Key Tracks: Heart Break / Think About You / Good Time to Be Alive


Katy Perry – Witness

A lot has changed for the songstress that once took us into the secret that she had kissed a girl. As often follows a breakout hit, there was a bit of dissolution of the original image, attempts at reconfiguring the brand as edgy, missteps at appropriating other cultures, and of course, the vaunted resurgence at a major awards show compounded with a stellar album release. Now that Katy Perry has gone through all the typical motions of our modern pop star, she’s ready to deliver some of her best work. Unfortunately for us, she’s up to some of her old problems – buying into the idea that production knows best for her, redrafting her as a Miley Cyrus-wannabe who longs to sing like Adele. In tracks like “Pendulum” she gospelizing in front of a clapping choir. In “Deja Vu” and the titular “Witness”, Perry tries to posture as a burnt love victim, although most of her cred stems from her being the firebrand in past relationships. Don’t even get me started on “Bon Appetit”, which you can see in the rather strange video above tries to sensualize Perry in an even stranger way than before. As she sings “I’m spread open like a buffet” her eyes bug out like she’s still on the candy-coated dream cloud set of “California Girls”. Do we want a mature Perry, whose sultry vocals can lend themselves to a moody revelation lyrically? I’m fine with her having fun, it certainly worked for Madonna, who she’s almost always emulated. If she sticks to that, she’s great. When attempting to co-opt others, she isn’t. It’s as simple as that.

Key Tracks: Save As Draft / Miss You More / Chained to the Rhythm


Phoenix – Ti Amo

Thomas Mars and company hit it big way back in 2009 with their one-two punch of Lisztomania / 1901, rocketing them to indie stardom. In the right years since, Phoenix released one album and merely cultivated their following by touring and helping our hearts grow fonder in their absence. With Ti Amo, the group re-establishes themselves as the crown princes of manic dance pop, sorely missed in this era of music (from male singers at least). From the start at the title track, we’re immersed back into the slick cool world of Phoenix, bracketed on both sides with am urge to dance until the sun comes up two days from now. The sense of unending joy isn’t futile here, as evidenced in lyrics like “I found out your motive / I could do this all day long / But just a minute, that’s all I want”. While most of the album is in English, Mars forays into both Spanish and his native French. Much like Shakira two weeks ago, you don’t need to know the languages he sings, as you can feel every emotion through the way he sings.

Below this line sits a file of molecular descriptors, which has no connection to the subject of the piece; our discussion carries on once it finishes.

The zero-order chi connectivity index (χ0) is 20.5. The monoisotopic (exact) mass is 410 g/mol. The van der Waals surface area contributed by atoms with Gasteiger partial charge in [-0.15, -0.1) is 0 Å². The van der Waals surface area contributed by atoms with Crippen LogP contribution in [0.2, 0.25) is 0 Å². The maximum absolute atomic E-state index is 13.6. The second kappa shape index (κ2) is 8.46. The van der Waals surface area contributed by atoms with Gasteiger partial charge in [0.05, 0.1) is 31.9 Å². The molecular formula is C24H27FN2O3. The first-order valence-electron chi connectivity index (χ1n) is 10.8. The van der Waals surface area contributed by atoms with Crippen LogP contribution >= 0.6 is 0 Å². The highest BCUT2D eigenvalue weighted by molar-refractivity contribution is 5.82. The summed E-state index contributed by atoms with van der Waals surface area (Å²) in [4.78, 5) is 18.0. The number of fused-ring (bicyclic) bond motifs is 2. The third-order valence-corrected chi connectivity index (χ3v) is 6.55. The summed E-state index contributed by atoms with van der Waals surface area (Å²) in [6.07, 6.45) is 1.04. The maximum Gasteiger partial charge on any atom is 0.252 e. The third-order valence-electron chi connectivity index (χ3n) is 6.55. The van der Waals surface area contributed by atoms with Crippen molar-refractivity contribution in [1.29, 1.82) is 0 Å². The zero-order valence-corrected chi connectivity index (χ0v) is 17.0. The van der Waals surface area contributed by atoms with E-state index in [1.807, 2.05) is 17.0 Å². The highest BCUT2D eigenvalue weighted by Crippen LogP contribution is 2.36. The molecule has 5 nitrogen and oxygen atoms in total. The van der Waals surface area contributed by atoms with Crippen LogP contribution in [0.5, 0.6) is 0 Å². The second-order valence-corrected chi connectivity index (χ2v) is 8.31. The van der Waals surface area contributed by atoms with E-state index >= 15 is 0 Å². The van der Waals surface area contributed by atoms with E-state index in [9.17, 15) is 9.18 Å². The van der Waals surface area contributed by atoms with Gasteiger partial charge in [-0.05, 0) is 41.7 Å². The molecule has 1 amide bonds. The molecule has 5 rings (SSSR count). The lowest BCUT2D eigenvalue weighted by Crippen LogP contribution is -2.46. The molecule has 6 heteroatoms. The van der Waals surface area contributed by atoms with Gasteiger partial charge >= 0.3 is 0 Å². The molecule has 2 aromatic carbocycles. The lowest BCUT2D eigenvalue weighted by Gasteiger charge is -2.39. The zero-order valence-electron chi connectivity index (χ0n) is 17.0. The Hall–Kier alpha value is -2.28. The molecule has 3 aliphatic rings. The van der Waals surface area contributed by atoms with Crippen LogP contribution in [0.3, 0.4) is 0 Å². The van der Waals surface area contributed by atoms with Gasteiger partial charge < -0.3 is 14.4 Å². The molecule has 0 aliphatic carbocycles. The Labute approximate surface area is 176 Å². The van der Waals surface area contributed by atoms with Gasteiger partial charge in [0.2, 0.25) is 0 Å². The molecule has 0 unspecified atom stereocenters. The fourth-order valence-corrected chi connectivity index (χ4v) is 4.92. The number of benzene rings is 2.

Key Tracks: Goodbye Soleil / Role Model / Fior de Latte

Next week we’ll get the return of Cheap Trick, a long-awaited album from Fleet Foxes, a highly anticipated release from Lorde, and most importantly the latest music from a little Canadian band….Nickelback. I know you’ll be the first back here next Tuesday to hear what we thought at Interjections!

Podcast June 12 – The Mummy and It Comes at Night

A bit late this weekend as our travels took us separately to Virginia in search of music, food and other endeavors, but Cory and Tristan are back with reviews of the most recent two films out in theaters:

  • The Mummy, a pseudo-reboot of the classic Universal monster horror film that takes more from the first reimagining (with Brendan Fraser) by making it an action adventure with Tom Cruise, and seems more focused on world-building by featuring Russel Crowe as another heavy with more screen time than the actual mummy (Sofia Boutella).
  • It Comes at Night, an apocalyptic thriller starring Joel Edgerton and Carmen Ejogo that finds their family hiding from a highly infectious disease in the back woods somewhere in America. When the disease finds them, perhaps in the form of stranger Christopher Abbott, they must navigate the horrors of that outside world.

Cory also witnessed The Wizard of Lies, the recent HBO biopic that tells the recent tale of Bernie Madoff (Robert DeNiro) as he and wife Ruth (Michelle Pfeiffer) concoct a Ponzi scheme that will come at a great price for many of their clients, and themselves.

Tune in below to hear about all that, as well as thoughts on the new iteration of Mystery Science Theater 3000, and the first trailer for upcoming Marvel actioner Black Panther. Remember to comment repsonsibly:


Also, one final note – June 13th marks the second anniversary of the podcast! Happy birthday Interjections (and our beloved host Cory Taylor)!

Knowing the right time to talk about movies, music and television